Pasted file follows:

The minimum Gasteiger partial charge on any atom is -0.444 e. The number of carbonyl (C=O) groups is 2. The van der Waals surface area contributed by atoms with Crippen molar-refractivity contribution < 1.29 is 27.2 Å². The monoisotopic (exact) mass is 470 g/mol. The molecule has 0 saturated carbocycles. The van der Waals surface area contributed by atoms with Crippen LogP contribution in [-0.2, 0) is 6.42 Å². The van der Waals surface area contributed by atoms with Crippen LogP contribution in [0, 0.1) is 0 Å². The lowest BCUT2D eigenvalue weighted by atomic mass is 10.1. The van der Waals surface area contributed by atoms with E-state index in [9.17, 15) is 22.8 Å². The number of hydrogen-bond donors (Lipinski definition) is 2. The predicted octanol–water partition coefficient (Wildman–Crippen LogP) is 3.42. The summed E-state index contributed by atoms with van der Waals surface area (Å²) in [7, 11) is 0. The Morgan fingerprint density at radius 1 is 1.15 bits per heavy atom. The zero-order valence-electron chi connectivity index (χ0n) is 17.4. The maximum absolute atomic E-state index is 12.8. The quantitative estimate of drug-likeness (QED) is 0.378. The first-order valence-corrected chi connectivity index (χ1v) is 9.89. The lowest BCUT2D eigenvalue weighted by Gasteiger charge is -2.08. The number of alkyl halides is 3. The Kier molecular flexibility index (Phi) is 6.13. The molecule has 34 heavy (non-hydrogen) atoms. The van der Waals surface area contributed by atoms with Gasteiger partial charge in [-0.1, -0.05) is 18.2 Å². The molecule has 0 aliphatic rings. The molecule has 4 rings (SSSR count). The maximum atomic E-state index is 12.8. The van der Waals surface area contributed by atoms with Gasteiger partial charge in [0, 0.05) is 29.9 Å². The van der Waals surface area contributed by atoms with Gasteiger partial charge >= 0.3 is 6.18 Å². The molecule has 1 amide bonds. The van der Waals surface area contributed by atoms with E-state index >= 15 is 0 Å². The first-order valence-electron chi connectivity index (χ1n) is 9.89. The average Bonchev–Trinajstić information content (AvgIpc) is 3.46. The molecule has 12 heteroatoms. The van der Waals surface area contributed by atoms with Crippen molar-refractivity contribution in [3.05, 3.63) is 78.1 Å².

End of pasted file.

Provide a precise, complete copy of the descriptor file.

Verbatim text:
The minimum Gasteiger partial charge on any atom is -0.444 e. The number of carbonyl (C=O) groups is 2. The van der Waals surface area contributed by atoms with Crippen molar-refractivity contribution < 1.29 is 27.2 Å². The monoisotopic (exact) mass is 470 g/mol. The molecule has 0 saturated carbocycles. The van der Waals surface area contributed by atoms with Crippen LogP contribution in [-0.2, 0) is 6.42 Å². The van der Waals surface area contributed by atoms with Crippen LogP contribution in [0, 0.1) is 0 Å². The lowest BCUT2D eigenvalue weighted by atomic mass is 10.1. The van der Waals surface area contributed by atoms with E-state index in [9.17, 15) is 22.8 Å². The number of hydrogen-bond donors (Lipinski definition) is 2. The predicted octanol–water partition coefficient (Wildman–Crippen LogP) is 3.42. The summed E-state index contributed by atoms with van der Waals surface area (Å²) in [7, 11) is 0. The Morgan fingerprint density at radius 1 is 1.15 bits per heavy atom. The zero-order valence-electron chi connectivity index (χ0n) is 17.4. The maximum absolute atomic E-state index is 12.8. The quantitative estimate of drug-likeness (QED) is 0.378. The first-order valence-corrected chi connectivity index (χ1v) is 9.89. The lowest BCUT2D eigenvalue weighted by Gasteiger charge is -2.08. The number of alkyl halides is 3. The Kier molecular flexibility index (Phi) is 6.13. The molecule has 34 heavy (non-hydrogen) atoms. The van der Waals surface area contributed by atoms with Gasteiger partial charge in [-0.1, -0.05) is 18.2 Å². The molecule has 0 aliphatic rings. The molecule has 4 rings (SSSR count). The maximum atomic E-state index is 12.8. The van der Waals surface area contributed by atoms with Gasteiger partial charge in [0, 0.05) is 29.9 Å². The van der Waals surface area contributed by atoms with Gasteiger partial charge >= 0.3 is 6.18 Å². The molecule has 1 amide bonds. The van der Waals surface area contributed by atoms with E-state index >= 15 is 0 Å². The first-order valence-electron chi connectivity index (χ1n) is 9.89. The average Bonchev–Trinajstić information content (AvgIpc) is 3.46. The molecule has 12 heteroatoms. The van der Waals surface area contributed by atoms with Crippen molar-refractivity contribution in [3.05, 3.63) is 78.1 Å².